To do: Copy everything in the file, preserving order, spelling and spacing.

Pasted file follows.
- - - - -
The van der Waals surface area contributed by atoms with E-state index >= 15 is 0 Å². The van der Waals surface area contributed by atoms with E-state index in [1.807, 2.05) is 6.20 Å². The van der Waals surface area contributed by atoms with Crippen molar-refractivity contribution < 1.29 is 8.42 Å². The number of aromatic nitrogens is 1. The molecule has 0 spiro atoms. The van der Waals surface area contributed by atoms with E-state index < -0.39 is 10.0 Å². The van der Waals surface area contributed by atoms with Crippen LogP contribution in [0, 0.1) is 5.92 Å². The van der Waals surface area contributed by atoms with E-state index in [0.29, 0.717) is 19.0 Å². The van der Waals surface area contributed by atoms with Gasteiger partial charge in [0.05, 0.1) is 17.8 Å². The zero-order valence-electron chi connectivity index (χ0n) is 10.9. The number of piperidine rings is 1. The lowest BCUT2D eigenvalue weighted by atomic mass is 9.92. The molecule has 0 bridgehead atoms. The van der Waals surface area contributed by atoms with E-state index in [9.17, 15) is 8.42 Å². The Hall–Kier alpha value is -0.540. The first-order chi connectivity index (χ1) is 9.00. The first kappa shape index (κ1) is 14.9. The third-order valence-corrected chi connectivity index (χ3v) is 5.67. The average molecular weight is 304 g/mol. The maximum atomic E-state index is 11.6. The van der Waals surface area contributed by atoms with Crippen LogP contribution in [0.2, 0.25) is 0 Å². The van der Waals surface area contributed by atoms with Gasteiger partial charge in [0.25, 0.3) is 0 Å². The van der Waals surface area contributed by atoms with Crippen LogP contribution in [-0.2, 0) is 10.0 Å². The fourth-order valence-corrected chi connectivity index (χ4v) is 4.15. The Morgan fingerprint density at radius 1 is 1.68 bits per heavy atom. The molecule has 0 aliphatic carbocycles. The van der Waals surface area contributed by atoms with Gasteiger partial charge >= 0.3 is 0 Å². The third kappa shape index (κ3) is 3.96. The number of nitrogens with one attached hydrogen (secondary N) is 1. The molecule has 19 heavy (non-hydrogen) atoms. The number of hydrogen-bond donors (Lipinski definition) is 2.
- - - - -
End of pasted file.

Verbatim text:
The van der Waals surface area contributed by atoms with E-state index >= 15 is 0 Å². The van der Waals surface area contributed by atoms with E-state index in [1.807, 2.05) is 6.20 Å². The van der Waals surface area contributed by atoms with Crippen molar-refractivity contribution < 1.29 is 8.42 Å². The number of aromatic nitrogens is 1. The molecule has 0 spiro atoms. The van der Waals surface area contributed by atoms with E-state index < -0.39 is 10.0 Å². The van der Waals surface area contributed by atoms with Crippen LogP contribution in [0, 0.1) is 5.92 Å². The van der Waals surface area contributed by atoms with E-state index in [0.29, 0.717) is 19.0 Å². The van der Waals surface area contributed by atoms with Gasteiger partial charge in [0.05, 0.1) is 17.8 Å². The zero-order valence-electron chi connectivity index (χ0n) is 10.9. The number of piperidine rings is 1. The lowest BCUT2D eigenvalue weighted by atomic mass is 9.92. The molecule has 0 bridgehead atoms. The van der Waals surface area contributed by atoms with E-state index in [9.17, 15) is 8.42 Å². The Hall–Kier alpha value is -0.540. The first-order chi connectivity index (χ1) is 9.00. The first kappa shape index (κ1) is 14.9. The third-order valence-corrected chi connectivity index (χ3v) is 5.67. The average molecular weight is 304 g/mol. The maximum atomic E-state index is 11.6. The van der Waals surface area contributed by atoms with Crippen LogP contribution in [0.2, 0.25) is 0 Å². The van der Waals surface area contributed by atoms with Gasteiger partial charge in [0.25, 0.3) is 0 Å². The van der Waals surface area contributed by atoms with Crippen LogP contribution in [-0.2, 0) is 10.0 Å². The fourth-order valence-corrected chi connectivity index (χ4v) is 4.15. The Morgan fingerprint density at radius 1 is 1.68 bits per heavy atom. The molecule has 0 aliphatic carbocycles. The van der Waals surface area contributed by atoms with Gasteiger partial charge >= 0.3 is 0 Å². The third kappa shape index (κ3) is 3.96. The number of nitrogens with one attached hydrogen (secondary N) is 1. The molecule has 19 heavy (non-hydrogen) atoms. The number of hydrogen-bond donors (Lipinski definition) is 2.